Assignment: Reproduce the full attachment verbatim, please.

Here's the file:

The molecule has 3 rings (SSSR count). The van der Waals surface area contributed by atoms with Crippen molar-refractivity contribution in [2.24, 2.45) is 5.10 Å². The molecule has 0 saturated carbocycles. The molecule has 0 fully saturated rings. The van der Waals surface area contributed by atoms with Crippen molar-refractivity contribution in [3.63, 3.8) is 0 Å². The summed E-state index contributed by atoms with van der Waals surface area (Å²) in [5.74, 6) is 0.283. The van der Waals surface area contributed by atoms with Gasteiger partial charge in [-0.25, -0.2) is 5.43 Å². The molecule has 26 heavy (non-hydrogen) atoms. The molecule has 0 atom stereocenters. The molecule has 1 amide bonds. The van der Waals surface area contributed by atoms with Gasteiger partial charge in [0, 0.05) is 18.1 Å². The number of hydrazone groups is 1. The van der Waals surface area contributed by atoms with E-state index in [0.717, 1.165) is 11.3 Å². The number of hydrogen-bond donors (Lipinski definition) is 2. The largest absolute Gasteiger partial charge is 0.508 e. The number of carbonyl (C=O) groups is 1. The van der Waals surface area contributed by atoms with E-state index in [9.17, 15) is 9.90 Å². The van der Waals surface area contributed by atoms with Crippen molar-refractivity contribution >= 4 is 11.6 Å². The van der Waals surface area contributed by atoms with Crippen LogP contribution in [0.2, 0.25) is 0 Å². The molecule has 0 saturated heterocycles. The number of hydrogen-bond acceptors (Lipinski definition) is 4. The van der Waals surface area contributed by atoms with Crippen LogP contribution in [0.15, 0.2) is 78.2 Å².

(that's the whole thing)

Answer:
The molecule has 3 rings (SSSR count). The van der Waals surface area contributed by atoms with Crippen molar-refractivity contribution in [2.24, 2.45) is 5.10 Å². The molecule has 0 saturated carbocycles. The molecule has 0 fully saturated rings. The van der Waals surface area contributed by atoms with Crippen molar-refractivity contribution in [3.63, 3.8) is 0 Å². The summed E-state index contributed by atoms with van der Waals surface area (Å²) in [5.74, 6) is 0.283. The van der Waals surface area contributed by atoms with Gasteiger partial charge in [-0.25, -0.2) is 5.43 Å². The molecule has 26 heavy (non-hydrogen) atoms. The molecule has 0 atom stereocenters. The molecule has 1 amide bonds. The van der Waals surface area contributed by atoms with Gasteiger partial charge in [0, 0.05) is 18.1 Å². The number of hydrazone groups is 1. The van der Waals surface area contributed by atoms with E-state index in [0.717, 1.165) is 11.3 Å². The number of hydrogen-bond donors (Lipinski definition) is 2. The largest absolute Gasteiger partial charge is 0.508 e. The number of carbonyl (C=O) groups is 1. The van der Waals surface area contributed by atoms with E-state index in [9.17, 15) is 9.90 Å². The van der Waals surface area contributed by atoms with Crippen molar-refractivity contribution >= 4 is 11.6 Å². The van der Waals surface area contributed by atoms with Crippen LogP contribution in [0.2, 0.25) is 0 Å². The molecule has 0 saturated heterocycles. The number of hydrogen-bond acceptors (Lipinski definition) is 4. The van der Waals surface area contributed by atoms with Crippen LogP contribution in [0.15, 0.2) is 78.2 Å².